Do We Believe in Consequences? Revisiting the “Incoherence Objection” to Penal Substitution

An article I wrote defending a version of penal substitutionary atonement just came out in “Neue Zeitschrift für Systematische Theologie und Religionsphilosophie.” It’s a constructive model I call the “penal-consequence view.” It’s not necessarily the view I hold to but it’s a view that I think might be helpful to some who want to defend Penal Substitution. You can check it out here:

https://www.degruyter.com/view/j/nzsth.2018.60.issue-2/issue-files/nzsth.2018.60.issue-2.xml

(P.S. I say it’s not my personal view because even though I develop it in this paper I’m currently working on another defense which comes closer to affirming all the things I want to affirm.)

Below is an abstract of the essay:

Summary: Among recent assessments of penal substitutionary accounts of atonement
one significant critique is Mark Murphy’s “incoherence objection.” In this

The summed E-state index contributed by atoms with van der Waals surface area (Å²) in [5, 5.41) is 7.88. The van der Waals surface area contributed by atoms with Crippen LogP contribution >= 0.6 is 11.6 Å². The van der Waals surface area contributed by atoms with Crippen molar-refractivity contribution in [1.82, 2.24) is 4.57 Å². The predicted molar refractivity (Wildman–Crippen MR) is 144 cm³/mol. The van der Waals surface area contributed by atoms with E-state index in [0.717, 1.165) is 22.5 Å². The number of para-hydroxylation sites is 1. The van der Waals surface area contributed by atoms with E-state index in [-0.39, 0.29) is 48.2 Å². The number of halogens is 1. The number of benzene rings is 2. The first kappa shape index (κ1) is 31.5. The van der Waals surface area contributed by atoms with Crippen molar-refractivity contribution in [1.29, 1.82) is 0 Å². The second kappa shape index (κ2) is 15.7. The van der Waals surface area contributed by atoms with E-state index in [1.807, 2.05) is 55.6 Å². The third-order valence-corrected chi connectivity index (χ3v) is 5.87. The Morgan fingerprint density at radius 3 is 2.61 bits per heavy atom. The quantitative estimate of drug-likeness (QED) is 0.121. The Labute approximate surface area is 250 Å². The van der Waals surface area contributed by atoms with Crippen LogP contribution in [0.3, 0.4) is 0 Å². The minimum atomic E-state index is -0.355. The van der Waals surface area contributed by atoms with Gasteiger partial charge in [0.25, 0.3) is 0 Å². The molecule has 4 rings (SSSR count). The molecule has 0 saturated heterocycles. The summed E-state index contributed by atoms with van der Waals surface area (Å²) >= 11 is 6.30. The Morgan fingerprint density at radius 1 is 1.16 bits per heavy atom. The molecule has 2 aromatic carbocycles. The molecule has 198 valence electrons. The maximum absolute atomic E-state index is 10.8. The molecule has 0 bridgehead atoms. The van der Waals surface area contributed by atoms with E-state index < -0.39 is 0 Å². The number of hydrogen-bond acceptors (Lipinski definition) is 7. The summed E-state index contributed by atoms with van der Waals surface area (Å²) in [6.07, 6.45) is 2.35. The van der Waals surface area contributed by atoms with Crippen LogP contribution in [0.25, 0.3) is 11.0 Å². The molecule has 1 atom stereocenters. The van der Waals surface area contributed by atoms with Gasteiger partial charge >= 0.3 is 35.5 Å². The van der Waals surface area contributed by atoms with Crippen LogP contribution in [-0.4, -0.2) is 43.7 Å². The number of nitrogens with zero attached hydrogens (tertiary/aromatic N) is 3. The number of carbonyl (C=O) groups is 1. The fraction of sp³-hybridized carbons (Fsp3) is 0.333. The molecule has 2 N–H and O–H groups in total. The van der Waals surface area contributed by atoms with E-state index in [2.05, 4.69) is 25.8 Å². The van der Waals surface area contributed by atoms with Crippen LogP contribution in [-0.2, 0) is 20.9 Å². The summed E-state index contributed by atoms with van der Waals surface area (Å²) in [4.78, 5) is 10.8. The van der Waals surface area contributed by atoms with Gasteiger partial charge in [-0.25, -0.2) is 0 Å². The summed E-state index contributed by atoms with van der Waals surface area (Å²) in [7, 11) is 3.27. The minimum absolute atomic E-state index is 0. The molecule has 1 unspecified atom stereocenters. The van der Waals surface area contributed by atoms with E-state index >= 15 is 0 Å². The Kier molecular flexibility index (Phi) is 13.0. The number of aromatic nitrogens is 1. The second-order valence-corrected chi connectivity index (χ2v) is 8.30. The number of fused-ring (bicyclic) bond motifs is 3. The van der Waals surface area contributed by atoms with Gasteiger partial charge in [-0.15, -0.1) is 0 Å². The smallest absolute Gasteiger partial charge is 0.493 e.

essay I express general agreement with Murphy’s critique of penal substitution,
yet I suggest that there is a way to reconceive the doctrine of atonement such that
it is conceptually coherent, is commensurate with scripture, and is a version of
penal substitution. I call this view: The Penal-Consequence View of Atonement.
This is a view of atonement that makes use of a distinction between what I call
“penal consequences” and “mere consequences.” The view is defended with
special reference to the topics of corporate moral responsibility and union with
Christ.
Keywords: Atonement, Consequences, Penal Substitution, Punishment, Union
with Christ

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